We understand that your choice of attorney could mean the difference between your freedom and spending years behind bars.
When you hire an attorney, you are entering a long-term relationship. For this reason, it is important that you feel comfortable with the team of Hackensack criminal lawyers that will represent you.
a. Inflict bodily injury on or physically confine or restrain anyone or commit any other criminal offense;
b. Accuse anyone of an offense or cause charges of an offense to be instituted against any person;
c. Expose or publicize any secret or any asserted fact, whether true or false, tending to subject any person to hatred, contempt or ridicule, or to impair his credit or business repute;
d. Take or withhold action as an official, or cause an official to take or withhold action;
e. Bring about or continue a strike, boycott or other collective action, if the property is not demanded or received for the benefit of the group in whose interest the actor purports to act;
f. Testify or provide information or withhold testimony or information with respect to another’s legal claim or defense; or
g. Inflict any other harm which would not substantially benefit the actor but which is calculated to materially harm another person.
***It is an affirmative defense to prosecution based on paragraphs b, c, d or f that the property obtained was honestly claimed as restitution or indemnification for harm done in the circumstances or as lawful compensation for property or services.
Reasonable suspicion is a “search” standard that applies in criminal law.
When a police officer conducts a warrantless search, and does not have probable cause to justify the search, the courts look to see if the police had
a “reasonable & articulable suspicion” for the search.
A mere “hunch” is not enough.
In other words, a police officer has to provide an acceptable explanation for the search.
The right of the people to be secure in their persons, houses, papers, and effects, against unreasonable searches and seizures, shall not be violated, and no warrants shall issue, but upon probable cause, supported by oath or affirmation, and particularly describing the place to be searched, and the persons or things to be seized.
a. A court imposing a sentence of incarceration for a crime of the first or second degree enumerated in subsection d. of this section shall fix a minimum term of 85% of the sentence imposed, during which the defendant shall not be eligible for parole.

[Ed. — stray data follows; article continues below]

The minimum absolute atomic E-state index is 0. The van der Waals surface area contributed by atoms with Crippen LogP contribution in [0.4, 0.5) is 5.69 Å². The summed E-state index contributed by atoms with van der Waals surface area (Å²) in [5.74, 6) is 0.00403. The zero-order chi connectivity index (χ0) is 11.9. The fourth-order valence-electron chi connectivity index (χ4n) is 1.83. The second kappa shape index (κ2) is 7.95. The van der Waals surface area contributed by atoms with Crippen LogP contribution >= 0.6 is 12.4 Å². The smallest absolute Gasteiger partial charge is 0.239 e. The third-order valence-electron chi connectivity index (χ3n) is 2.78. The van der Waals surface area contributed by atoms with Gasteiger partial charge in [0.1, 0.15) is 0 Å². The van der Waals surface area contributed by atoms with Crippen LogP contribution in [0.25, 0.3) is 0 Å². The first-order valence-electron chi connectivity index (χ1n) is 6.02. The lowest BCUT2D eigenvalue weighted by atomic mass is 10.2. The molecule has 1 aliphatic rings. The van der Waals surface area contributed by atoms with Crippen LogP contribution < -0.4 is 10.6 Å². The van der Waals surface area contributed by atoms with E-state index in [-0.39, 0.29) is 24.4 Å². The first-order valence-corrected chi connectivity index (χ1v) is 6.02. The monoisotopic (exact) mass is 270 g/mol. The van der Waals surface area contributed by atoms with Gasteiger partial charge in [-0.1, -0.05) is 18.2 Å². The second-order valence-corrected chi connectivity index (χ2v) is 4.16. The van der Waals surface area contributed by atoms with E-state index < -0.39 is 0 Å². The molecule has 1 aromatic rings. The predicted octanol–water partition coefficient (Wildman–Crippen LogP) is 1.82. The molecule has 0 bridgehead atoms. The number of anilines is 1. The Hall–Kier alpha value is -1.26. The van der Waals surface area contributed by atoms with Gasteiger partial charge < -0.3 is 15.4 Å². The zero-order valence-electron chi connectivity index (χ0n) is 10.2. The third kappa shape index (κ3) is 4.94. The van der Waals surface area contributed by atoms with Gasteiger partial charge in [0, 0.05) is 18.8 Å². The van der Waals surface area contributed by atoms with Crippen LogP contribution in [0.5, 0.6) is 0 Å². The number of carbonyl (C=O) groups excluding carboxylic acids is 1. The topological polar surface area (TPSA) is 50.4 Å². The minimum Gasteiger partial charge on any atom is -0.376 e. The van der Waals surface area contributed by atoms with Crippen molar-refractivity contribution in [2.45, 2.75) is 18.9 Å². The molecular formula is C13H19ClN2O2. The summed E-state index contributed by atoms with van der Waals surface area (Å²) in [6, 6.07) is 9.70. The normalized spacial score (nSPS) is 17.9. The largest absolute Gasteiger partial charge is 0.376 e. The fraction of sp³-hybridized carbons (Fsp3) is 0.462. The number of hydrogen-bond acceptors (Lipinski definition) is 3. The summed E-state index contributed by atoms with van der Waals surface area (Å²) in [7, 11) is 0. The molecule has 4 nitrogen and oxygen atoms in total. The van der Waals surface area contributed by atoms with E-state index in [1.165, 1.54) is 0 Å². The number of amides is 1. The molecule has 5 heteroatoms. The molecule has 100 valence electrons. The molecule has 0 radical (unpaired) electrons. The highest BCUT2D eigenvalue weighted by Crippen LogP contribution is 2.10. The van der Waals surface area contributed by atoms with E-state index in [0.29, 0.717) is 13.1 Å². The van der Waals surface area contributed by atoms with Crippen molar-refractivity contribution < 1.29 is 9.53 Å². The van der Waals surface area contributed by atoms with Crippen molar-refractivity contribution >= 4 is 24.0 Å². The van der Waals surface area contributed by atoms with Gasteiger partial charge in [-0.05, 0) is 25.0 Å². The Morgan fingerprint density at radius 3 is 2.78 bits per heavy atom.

b. The minimum term required by subsection a. of this section shall be fixed as a part of every sentence of incarceration imposed upon every conviction of a crime enumerated in subsection d. of this section, whether the sentence of incarceration is determined pursuant to N.J.S.2C:43-6, N.J.S.2C:43-7, N.J.S.2C:11-3 or any other provision of law, and shall be calculated based upon the sentence of incarceration actually imposed. The provisions of subsection a. of this section shall not be construed or applied to reduce the time that must be served before eligibility for parole by an inmate sentenced to a mandatory minimum period of incarceration. Solely for the purpose of calculating the minimum term of parole ineligibility pursuant to subsection a. of this section, a sentence of life imprisonment shall be deemed to be 75 years.
c. Notwithstanding any other provision of law to the contrary and in addition to any other sentence imposed, a court imposing a minimum period of parole ineligibility of 85 percent of the sentence pursuant to this section shall also impose a five-year term of parole supervision if the defendant is being sentenced for a crime of the first degree, or a three-year term of parole supervision if the defendant is being sentenced for a crime of the second degree. The term of parole supervision shall commence upon the completion of the sentence of incarceration imposed by the court pursuant to subsection a. of this section unless the defendant is serving a sentence of incarceration for another crime at the time he completes the sentence of incarceration imposed pursuant to subsection a., in which case the term of parole supervision shall commence immediately upon the defendant’s release from incarceration. During the term of parole supervision the defendant shall remain in release status in the community in the legal custody of the Commissioner of the Department of Corrections and shall be supervised by the State Parole Board as if on parole and shall be subject to the provisions and conditions